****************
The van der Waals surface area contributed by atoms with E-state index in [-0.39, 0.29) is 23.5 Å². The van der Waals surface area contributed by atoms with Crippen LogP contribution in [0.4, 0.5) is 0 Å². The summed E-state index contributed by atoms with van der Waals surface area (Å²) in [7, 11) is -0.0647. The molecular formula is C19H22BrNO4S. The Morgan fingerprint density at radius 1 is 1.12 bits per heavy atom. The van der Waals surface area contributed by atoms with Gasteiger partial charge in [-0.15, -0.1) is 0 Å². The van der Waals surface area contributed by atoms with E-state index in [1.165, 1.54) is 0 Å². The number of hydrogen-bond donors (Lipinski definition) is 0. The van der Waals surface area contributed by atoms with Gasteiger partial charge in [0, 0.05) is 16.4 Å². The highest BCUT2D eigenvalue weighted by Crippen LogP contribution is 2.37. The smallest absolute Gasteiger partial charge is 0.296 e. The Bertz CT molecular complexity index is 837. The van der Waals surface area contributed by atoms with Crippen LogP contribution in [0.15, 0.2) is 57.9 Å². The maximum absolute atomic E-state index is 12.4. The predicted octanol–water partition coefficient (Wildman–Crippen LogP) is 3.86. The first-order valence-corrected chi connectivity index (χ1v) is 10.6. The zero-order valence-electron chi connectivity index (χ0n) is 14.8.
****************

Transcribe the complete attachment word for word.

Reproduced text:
The van der Waals surface area contributed by atoms with E-state index in [-0.39, 0.29) is 23.5 Å². The van der Waals surface area contributed by atoms with Crippen LogP contribution in [0.4, 0.5) is 0 Å². The summed E-state index contributed by atoms with van der Waals surface area (Å²) in [7, 11) is -0.0647. The molecular formula is C19H22BrNO4S. The Morgan fingerprint density at radius 1 is 1.12 bits per heavy atom. The van der Waals surface area contributed by atoms with Gasteiger partial charge in [-0.15, -0.1) is 0 Å². The van der Waals surface area contributed by atoms with E-state index in [1.165, 1.54) is 0 Å². The number of hydrogen-bond donors (Lipinski definition) is 0. The van der Waals surface area contributed by atoms with Gasteiger partial charge in [0, 0.05) is 16.4 Å². The highest BCUT2D eigenvalue weighted by Crippen LogP contribution is 2.37. The smallest absolute Gasteiger partial charge is 0.296 e. The Bertz CT molecular complexity index is 837. The van der Waals surface area contributed by atoms with Crippen LogP contribution in [0.15, 0.2) is 57.9 Å². The maximum absolute atomic E-state index is 12.4. The predicted octanol–water partition coefficient (Wildman–Crippen LogP) is 3.86. The first-order valence-corrected chi connectivity index (χ1v) is 10.6. The zero-order valence-electron chi connectivity index (χ0n) is 14.8.